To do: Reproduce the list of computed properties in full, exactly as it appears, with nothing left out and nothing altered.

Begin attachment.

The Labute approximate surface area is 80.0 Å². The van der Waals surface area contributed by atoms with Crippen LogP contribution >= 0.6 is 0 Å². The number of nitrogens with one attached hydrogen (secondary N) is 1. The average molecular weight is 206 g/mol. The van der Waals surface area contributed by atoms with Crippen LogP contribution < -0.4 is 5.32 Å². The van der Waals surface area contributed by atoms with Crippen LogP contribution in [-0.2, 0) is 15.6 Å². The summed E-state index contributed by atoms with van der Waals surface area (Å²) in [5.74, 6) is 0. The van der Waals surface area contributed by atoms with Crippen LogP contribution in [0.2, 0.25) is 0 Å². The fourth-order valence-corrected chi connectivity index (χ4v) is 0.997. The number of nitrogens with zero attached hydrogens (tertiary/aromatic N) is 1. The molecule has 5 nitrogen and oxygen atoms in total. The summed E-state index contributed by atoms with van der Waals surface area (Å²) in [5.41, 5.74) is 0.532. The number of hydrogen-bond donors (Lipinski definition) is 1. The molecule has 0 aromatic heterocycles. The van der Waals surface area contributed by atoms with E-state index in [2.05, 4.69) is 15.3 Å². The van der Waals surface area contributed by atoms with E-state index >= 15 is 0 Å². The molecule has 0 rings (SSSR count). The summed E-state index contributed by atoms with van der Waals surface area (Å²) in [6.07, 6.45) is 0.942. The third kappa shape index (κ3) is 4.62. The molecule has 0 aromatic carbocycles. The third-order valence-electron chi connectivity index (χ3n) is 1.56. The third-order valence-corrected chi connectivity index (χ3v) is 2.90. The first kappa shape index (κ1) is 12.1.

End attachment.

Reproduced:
The Labute approximate surface area is 80.0 Å². The van der Waals surface area contributed by atoms with Crippen LogP contribution >= 0.6 is 0 Å². The number of nitrogens with one attached hydrogen (secondary N) is 1. The average molecular weight is 206 g/mol. The van der Waals surface area contributed by atoms with Crippen LogP contribution < -0.4 is 5.32 Å². The van der Waals surface area contributed by atoms with Crippen LogP contribution in [-0.2, 0) is 15.6 Å². The summed E-state index contributed by atoms with van der Waals surface area (Å²) in [5.74, 6) is 0. The van der Waals surface area contributed by atoms with Crippen LogP contribution in [0.2, 0.25) is 0 Å². The fourth-order valence-corrected chi connectivity index (χ4v) is 0.997. The number of nitrogens with zero attached hydrogens (tertiary/aromatic N) is 1. The molecule has 5 nitrogen and oxygen atoms in total. The summed E-state index contributed by atoms with van der Waals surface area (Å²) in [5.41, 5.74) is 0.532. The number of hydrogen-bond donors (Lipinski definition) is 1. The molecule has 0 aromatic heterocycles. The van der Waals surface area contributed by atoms with E-state index in [2.05, 4.69) is 15.3 Å². The van der Waals surface area contributed by atoms with E-state index >= 15 is 0 Å². The molecule has 0 rings (SSSR count). The summed E-state index contributed by atoms with van der Waals surface area (Å²) in [6.07, 6.45) is 0.942. The third kappa shape index (κ3) is 4.62. The molecule has 0 aromatic carbocycles. The third-order valence-electron chi connectivity index (χ3n) is 1.56. The third-order valence-corrected chi connectivity index (χ3v) is 2.90. The first kappa shape index (κ1) is 12.1.